Policy: Budgets & Deficits

Examiner Editorial: Reviving earmarks is the last thing Congress should do

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Opinion,Congress,Editorial,Earmarks,Tom Coburn,Budgets and Deficits,Spending,Washington Examiner,Magazine,Mark Udall

Three unexpected stories have appeared in the news recently concerning the earmark ban approved by Congress in 2010 following a long campaign led by Sen. Tom Coburn, R-Okla. In the first, under a headline proclaiming that “pork is back on the table in Mississippi,” National Journal's Alex Roarty reported that “a pair of Republican candidates -- Sen. Thad Cochran and former Democratic congressman-turned-GOP challenger Gene Taylor -- are embracing the now-banned practice sometimes labeled pork-barrel spending, using it not only to bolster their own campaigns but to cudgel their foes.”

In the second, with a headline reporting that “Dick Durbin wants to bring back earmarks and he's pushing Obama to support him,” Huffington Post's Sam Stein attributed this observation about the good old days to the Illinois Democrat during a meeting with some of his union supporters: "It was a Tea Party reform. They came in and eliminated it and what they did is take the glue out of a federal transportation bill. That was the glue that held everybody together: Democrats and Republicans working for a common goal.”

Then there was House Appropriations Committee Chairman Hal Rogers of Kentucky who told a local TV reporter that he “liked earmarks because it allowed members of Congress, who know their districts better than anybody else, to know what they need. But we've kicked that ball down the court to where now the bureaucrats a thousand miles away have no idea what the needs are in my district and I am unable to tell them congressionally where to spend money.” It ought to be comforting to taxpayers everywhere knowing the top House appropriator would jump at the chance to bring back earmarks.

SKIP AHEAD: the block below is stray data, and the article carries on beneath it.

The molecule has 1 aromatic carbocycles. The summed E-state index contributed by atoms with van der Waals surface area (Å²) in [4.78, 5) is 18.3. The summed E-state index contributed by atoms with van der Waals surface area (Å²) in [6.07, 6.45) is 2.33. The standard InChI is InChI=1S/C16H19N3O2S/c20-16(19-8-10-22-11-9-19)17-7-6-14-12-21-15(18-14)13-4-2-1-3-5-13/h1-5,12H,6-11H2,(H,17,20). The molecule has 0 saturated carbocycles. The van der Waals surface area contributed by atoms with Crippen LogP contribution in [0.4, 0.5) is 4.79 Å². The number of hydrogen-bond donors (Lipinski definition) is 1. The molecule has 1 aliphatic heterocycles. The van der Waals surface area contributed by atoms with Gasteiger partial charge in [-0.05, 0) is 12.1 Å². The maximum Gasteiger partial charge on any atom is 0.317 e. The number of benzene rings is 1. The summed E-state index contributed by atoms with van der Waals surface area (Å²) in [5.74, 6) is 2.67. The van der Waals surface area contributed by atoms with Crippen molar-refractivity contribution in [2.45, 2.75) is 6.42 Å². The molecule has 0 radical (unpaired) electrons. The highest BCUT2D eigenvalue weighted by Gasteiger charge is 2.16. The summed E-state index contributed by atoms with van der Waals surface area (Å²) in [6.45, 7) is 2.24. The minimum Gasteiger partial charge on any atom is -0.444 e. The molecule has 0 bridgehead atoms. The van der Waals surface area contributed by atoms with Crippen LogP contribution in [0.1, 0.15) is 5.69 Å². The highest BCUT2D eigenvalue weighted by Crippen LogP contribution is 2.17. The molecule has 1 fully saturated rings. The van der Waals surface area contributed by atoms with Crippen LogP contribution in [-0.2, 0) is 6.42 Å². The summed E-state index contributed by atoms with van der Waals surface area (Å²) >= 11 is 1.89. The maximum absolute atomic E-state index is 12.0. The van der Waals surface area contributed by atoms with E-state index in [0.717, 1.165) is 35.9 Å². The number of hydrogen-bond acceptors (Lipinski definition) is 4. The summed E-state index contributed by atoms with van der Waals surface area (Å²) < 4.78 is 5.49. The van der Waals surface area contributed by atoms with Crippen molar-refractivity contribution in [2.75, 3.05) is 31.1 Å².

Career Washington politicians like Thad Cochran, Gene Taylor, Dick Durbin and Hal Rogers would prefer that taxpayers not remember why public outrage forced Congress to ban earmarks four years ago. Recall that Coburn called earmarks “the gateway drug to spending addiction in Congress,” due to its role in the logrolling process. Here's how that worked: You vote for my $239 million “Bridge to Nowhere” and I'll vote for your $90 million Iowa rainforest project. After a congressman or senator has been in Congress a few years, he forgets how to say no to any spending and the nation ends up with a $17 trillion national debt.

This sudden spate of renewed earmark enthusiasm has sparked Coburn to join with Sen. Mark Udall, D-Colo., to challenge their colleagues to redouble their support of the earmark ban. “We recognize there are a wide range of views on this subject in our caucuses but we believe it is important to reaffirm our support for this policy. Congress has ample flexibility to exercise its power of the purse and represent the interests of our constituents without using earmarks. For instance, the appropriations process under regular order and our oversight authority gives members ample opportunity to set priorities and vet decisions with their elected peers.” That such a challenge is necessary helps explain why Congress has a single-digit public approval rating.

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